This is the part where you seek information about the system to be repaired. Your RV manual is an excellent place to start. RV manuals not only detail the framework and setup of each system, they also offer insight with troubleshooting.

Once you can articulate the problem in a sentence or two, you may be able to find the steps needed to remedy the problem in the troubleshooting section of the manual.

In the worst case, you will have learned more about the system you are attempting to repair. If the manual tells you how to fix the issue, then you have the green light. If not, more research is needed. This is where the RVing community comes in. A lot of RVers out there are willing to give advice and online help through blogs, RV-related websites and forums and various social media. Once you have gathered your information, you may have a good idea of how to test and fix the problem.

Sometimes you find the answer you need and more. Keep in mind, however, that not everyone on these online forums is an expert, so use caution and commonsense when receiving an answer, especially if it involves electricity–or any type of fuel. If you are in doubt about a problem that is a potential danger for you or your family when executed incorrectly, a professional is your only option.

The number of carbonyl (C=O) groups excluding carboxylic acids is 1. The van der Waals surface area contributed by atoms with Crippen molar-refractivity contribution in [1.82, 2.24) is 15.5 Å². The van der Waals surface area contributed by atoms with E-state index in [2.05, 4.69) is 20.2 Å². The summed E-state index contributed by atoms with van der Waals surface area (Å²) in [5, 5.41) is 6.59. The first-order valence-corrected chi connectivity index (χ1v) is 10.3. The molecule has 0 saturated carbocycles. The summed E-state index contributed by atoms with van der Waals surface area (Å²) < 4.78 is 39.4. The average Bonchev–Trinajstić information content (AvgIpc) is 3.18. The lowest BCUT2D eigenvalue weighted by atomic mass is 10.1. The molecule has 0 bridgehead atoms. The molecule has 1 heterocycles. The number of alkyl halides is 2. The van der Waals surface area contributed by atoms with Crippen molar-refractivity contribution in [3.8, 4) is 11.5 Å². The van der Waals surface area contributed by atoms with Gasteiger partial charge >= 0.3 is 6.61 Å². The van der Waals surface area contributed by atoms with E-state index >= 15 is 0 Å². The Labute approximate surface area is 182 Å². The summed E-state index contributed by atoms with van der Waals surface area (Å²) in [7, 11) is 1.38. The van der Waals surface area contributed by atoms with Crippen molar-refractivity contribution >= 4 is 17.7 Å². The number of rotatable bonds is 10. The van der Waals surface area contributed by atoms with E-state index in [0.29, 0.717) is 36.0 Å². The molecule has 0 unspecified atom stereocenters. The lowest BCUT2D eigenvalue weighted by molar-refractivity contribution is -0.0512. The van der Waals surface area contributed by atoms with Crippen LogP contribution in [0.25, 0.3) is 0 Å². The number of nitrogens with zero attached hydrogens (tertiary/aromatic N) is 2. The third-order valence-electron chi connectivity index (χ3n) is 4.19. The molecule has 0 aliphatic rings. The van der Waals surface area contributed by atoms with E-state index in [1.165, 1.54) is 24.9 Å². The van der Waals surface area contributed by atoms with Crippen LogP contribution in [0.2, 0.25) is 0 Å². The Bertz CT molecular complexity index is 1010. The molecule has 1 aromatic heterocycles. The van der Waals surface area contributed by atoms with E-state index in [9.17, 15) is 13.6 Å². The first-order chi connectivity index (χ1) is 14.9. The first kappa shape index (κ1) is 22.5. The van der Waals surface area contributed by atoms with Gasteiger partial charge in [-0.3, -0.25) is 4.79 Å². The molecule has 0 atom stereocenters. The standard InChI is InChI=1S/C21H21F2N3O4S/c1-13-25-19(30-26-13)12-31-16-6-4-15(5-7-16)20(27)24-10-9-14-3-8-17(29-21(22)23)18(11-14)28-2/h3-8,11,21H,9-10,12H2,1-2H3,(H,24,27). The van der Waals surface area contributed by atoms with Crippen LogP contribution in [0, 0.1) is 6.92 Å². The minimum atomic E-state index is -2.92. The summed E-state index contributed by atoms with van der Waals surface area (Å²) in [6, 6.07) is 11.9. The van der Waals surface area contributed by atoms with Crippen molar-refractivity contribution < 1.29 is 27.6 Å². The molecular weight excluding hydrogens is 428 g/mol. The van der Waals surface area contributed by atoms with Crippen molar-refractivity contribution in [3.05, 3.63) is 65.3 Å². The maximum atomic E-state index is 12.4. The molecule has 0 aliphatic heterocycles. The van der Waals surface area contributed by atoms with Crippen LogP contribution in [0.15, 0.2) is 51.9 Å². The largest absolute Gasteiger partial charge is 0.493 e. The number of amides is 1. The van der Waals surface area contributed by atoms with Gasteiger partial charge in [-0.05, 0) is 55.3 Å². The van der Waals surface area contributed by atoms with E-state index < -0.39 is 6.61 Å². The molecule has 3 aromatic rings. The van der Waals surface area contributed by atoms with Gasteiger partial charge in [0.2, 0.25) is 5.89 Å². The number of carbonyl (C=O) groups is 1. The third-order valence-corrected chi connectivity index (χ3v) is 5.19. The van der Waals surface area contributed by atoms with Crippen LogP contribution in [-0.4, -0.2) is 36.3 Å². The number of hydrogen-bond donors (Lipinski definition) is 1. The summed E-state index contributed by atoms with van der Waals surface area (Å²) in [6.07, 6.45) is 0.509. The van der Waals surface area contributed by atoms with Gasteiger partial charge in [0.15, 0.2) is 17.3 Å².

As for my leveling jack issue, I reduced the issue to a single complication and consulted the manual. It offered a variety of ways to test the jack and pinpoint the problem. I concluded that the jack itself was the issue, not the whole leveling system. Fortunately, I was able to troubleshoot without the expertise title. Unfortunately, I had to buy a new jack.

Make a List
Once you feel you are ready to repair the problem, make a list of supplies. It’s always a plus if you have the materials and tools on hand, but it’s convenient enough if you can, at least, get them at a local store.

For my jack problem, I had to call the manufacturer to order a new jack. I also made sure that I had tools to remove the malfunctioning one.

Fix It
You didn’t panic, you assessed and isolated the problem and you investigated solutions. You made your list and purchased materials. Now you are ready to fix the problem.

If you must remove something or take it apart to make a repair, always take photos or make a diagram of the process. Try to organize the screws as you take them out, so that each goes back into the same slot and none are left over when you’re done.

Once you complete the repair and see that it is working, you can add that to the list of systems you know how to fix. As you achieve each repair, you will build confidence for taking on the next challenge. I know you will be surprised to find that you are handier than you think.

Levi and Natalie Henley are a full-time RVing couple. Together with their three cats and dog, they travel around the country in their 2011 Sunstar Itasca seeking workcamping gigs. They share their adventures, seasonal job experiences and travel tips on their website, henleyshappytrails.com.